RIDE 11

The RIDEOUTS – Heart & Soul

URL: http://www.therideouts.com/

The Rideouts are a fun and rather surprising group of Italian musicians unabashedly paying homage to British and American rock of the 1960s and 70s. Guitarist and singer Max Scherbi of Trieste, Italy, formed the band in 2003 after a pilgrimage to Liverpool to follow the footsteps of The Beatles. He returned to Italy with fluent English and called upon Andrea d’Ostuni to join him on drums and bassist Gianpiero de Candia; together they formed The Rideouts. They released their first full-length album The Storm After the Calm in 2009. Their second album, Heart & Soul, was released in January 2016. Heart & Soul is a well-written, composed, and played album. The sound is easy-going and lively. Scherbi’s time in England and influence from the likes of the Beatles and Eric Clapton is obvious, but this is actually a beautiful thing. The Rideouts have taken the free-flowing, relaxed vibe of rock from the 1960s, mastered it, modernized it, and made it their own. Few people would argue that The Beatles are one of the most popular and influential bands of all time. It’s admirable and frankly unique that The Rideouts are so open about their influences. This is not to say that Heart & Soul is a direct copy of The Beatles. Not at all. This album is a honest re-imagination of their sound using the talents of the members of The Rideouts. Great literature references the classics so why can’t great music? 

Heart & Soul is a balanced blend of up-tempo, rollicking rock tracks; playful pop-rock songs, and wistful, sentimental ballads. The Rideouts give you a little bit of everything, a testament to their multi-dimensional sound. A few tracks have direct homages to the artists that have influenced them, but The Rideouts are not copiers, they develop each track with their own style. It is important that the first track “Not Enough” doesn’t have any apparent references nor is it particularly reminiscent of the 1960s sound, making it clear from the beginning that The Rideouts have created a sound all their own.

“Wait” opens with the line “Sitting in the garden / underneath the sun / waiting for the moment / that will change my luck.” This is a direct reference to a verse from “I am the Walrus” by The Beatles, “Sitting in an English garden waiting for the sun.” This is a classic line that any music buff will recognize. Scherbi’s similarity to Lennon’s voice on this opening line is uncanny and frankly brilliant. As always, The Rideouts progress the song in their own direction. “Wait” is not a quirky rendering of “I am the Walrus.” Instead the sound really changes with the chorus, with the vocals and drum picking up in a carefree tone and shows us who The Rideouts are as artists.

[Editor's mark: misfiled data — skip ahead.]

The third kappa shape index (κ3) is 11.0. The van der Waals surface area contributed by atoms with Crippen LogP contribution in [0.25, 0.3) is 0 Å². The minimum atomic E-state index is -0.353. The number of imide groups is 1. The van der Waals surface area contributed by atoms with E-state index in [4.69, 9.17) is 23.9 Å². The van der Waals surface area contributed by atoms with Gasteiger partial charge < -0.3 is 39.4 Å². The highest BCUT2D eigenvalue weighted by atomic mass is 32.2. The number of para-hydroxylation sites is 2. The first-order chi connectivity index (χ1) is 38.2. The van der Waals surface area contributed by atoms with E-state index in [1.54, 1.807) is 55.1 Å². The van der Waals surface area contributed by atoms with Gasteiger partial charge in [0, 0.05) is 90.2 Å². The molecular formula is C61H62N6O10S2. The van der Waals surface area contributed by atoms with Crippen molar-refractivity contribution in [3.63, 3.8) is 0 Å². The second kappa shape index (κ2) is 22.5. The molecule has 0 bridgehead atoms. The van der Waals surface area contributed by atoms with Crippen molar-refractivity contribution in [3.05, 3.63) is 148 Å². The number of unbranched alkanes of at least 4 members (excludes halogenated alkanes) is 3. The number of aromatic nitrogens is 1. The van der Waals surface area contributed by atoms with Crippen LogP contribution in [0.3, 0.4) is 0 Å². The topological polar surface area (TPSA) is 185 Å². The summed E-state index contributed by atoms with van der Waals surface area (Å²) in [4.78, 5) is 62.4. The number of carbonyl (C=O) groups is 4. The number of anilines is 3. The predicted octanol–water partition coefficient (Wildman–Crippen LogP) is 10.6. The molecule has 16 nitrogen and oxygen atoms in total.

Heart & Soul has two beautiful ballads that are accompanied by a string quartet. One of these is “I’m So Sorry,” a heartfelt lament of someone’s failure to their partner in a relationship. “I’m So Sorry” is heartbreaking, there’s no doubt about it. Luckily, The Rideouts don’t leave us melancholy, but lift us up with the next track “Give it to Me.” “Give it to Me” is an uptempo, bluesy request for someone’s love. The chorus of “Give it, won’t you give it / Won’t you, why won’t you give it to me?” isn’t whining or bittersweet, but playful and entreating. The bluesy guitar reminds a bit of Hendrix or Clapton and the quiet female background vocals further complete the reference to the music of the 1960s.

Overall, with Heart & Soul, The Rideouts have crafted a lively, dynamic album. The voices and instruments are all pleasing, and the lyrics and music have just the right touch of 1960s rock sounds blended with The Rideouts personal styles. This modern, Italian-tinged take on American and British rock from the 1960s is is fresh and fun to listen to.

SOUNDCLOUD: https://soundcloud.com/therideouts/sets/heart-soul

Justine Rowe